After Dido had finished her work in San Pedro we headed north-west back to the coast and the city of Iquique. We arrived in Iquique in the early hours of the morning and our small, family-run hotel wouldn’t be opening for hours. I think it was about 5 am when we settled down on a bench in a small park near our lodgings waiting for the town to wake up and find somewhere to have breakfast. I guess we’d been sitting there around half-an-hour when two weird and wonderful things occurred, the second of which is depicted in the picture below. Just as the sun began to rise, we noticed that the trees surrounding us all contained large dark oval fruits; but then the fruits all began to move, and then expand, and then we realised that these weren’t fruits at all but a gathering of dozens of crow-like birds, waking up and opening their wings. And just as we were recovering from that shock, something else began to stir; about ten feet along the path from where we sitting, a steel trap door, slowly opened. Then, from under the ground a group of four men emerged – yawning and stretching . When three of them were out, the fourth passed them up assorted brooms, dust-pans and litter spikes, and they immediately set to work sweeping and cleaning the park. This wasn’t so much a case of sleeping “on” as sleeping “under” the job. Surreal…
THE AMAZING GENESIS OF MY “ARK IN TOLEDO” STORY
It was one of those moments during sleep where “God” speaks to you, in a voice like that bloke in De Milles’s movie of The Ten Commandments. Except in my case, without the American drawl―I suppose because I’m English? God had a decidedly English accent.
It must have been around 1990.
My fiancé Dido and I were en-route from southern Spain back to London and we were spending the night on the Spanish side of the border with France in a one-street mountain town called Bossòst.
Bossòst was a typical Pyrenean set up. Picturesque in a rugged grey sort of way, all slate and stone and wooden shutters built either side of a fast flowing, silver flecked stream. And of course it was raining an icy, relentless mountain rain.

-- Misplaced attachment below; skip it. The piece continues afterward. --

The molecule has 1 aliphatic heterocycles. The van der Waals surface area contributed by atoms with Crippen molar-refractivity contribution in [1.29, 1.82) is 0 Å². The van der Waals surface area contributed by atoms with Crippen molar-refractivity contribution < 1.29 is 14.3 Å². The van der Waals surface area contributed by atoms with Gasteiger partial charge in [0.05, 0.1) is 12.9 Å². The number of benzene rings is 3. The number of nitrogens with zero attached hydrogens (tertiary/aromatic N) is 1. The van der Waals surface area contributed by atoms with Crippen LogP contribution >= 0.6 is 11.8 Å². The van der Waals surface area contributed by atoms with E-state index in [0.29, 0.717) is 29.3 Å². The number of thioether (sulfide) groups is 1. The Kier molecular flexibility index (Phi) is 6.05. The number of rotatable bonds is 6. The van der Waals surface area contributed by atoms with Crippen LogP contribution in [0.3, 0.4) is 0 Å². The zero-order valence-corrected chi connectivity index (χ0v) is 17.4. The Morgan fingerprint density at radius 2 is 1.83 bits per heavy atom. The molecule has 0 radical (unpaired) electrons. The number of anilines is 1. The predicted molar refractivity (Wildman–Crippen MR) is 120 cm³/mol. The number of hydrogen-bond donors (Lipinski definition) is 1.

We’d eaten a typically good Catalan dinner; I distinctly remember we had roast wild rabbit with prunes washed down with a moderate amount of the local red, just enough to make us pleasantly dozy, not drunk. We certainly went to bed replete and content and I must have been sleeping for several hours when I had the dream-like event.
As a rule, I’m not great at recalling dreams or dream-like events of any description, even powerful dreams, even waking dreams.
But this was different. There was no forgetting this.
After all, one doesn’t hear from God every day, or every night for that matter. At least not these days―except perhaps if one is an Evangelical Christian. Especially an Evangelical Christian from the American Midwest (they seem to be on regular speed-dial terms with God). But, I’m not an Evangelical anything.
In fact, I am now and was then a non-practising Jew and an atheist to boot. And God hasn’t spoken to any Jews since God-knows-when, and He’s certainly not spoken to lapsed Jewish atheists like me.
So, imagine my surprise―even in sleep―when God announced himself to yours truly in the aforementioned mellifluent tones.
No fanfare, mind you. No heavenly choirs. No winged chariots. Just the blackness of sleep. And that voice, in my right ear.
And He didn’t hang around for long.
It wasn’t some tedious, rambling, revelatory rant. No sublime psalmist prose either. Rather, just a couple of very brief statements.
The first no doubt to grab my attention―which I can tell you now, it did, big time.
And the second―to give me the ‘gen’.
I say the gen but in reality we’re not talking major details here, which would have been so much more helpful in the long run. No, this gen was to information what IKEA assembly instructions are to…well, assembly instructions.
But, for all its minimalism it was still impressive enough to have me wake bolt upright, eyes glazed in terror, cold sweat pouring down my back—the whole cliché.
It will hardly surprise any psychologists reading this that the event coincided with a particularly tumultuous time in my life, both personally and professionally.
Dido and I had become engaged to be married just days before setting out on our drive through France and Spain.
We were also involved in planning an epic journey to Chile early the following year (Dido had won a Winston Churchill Travelling Fellowship, and the trip was planned for just after our wedding).
In addition to this I was in the midst of the busiest and most lucrative period I’d yet enjoyed since graduating from art school some seven years previously, having just a few months earlier made the momentous decision to shift my artistic direction, from the ostensibly noble but hard-up path of fine art towards a ‘shallower’ but more financially secure future as a commercial illustrator.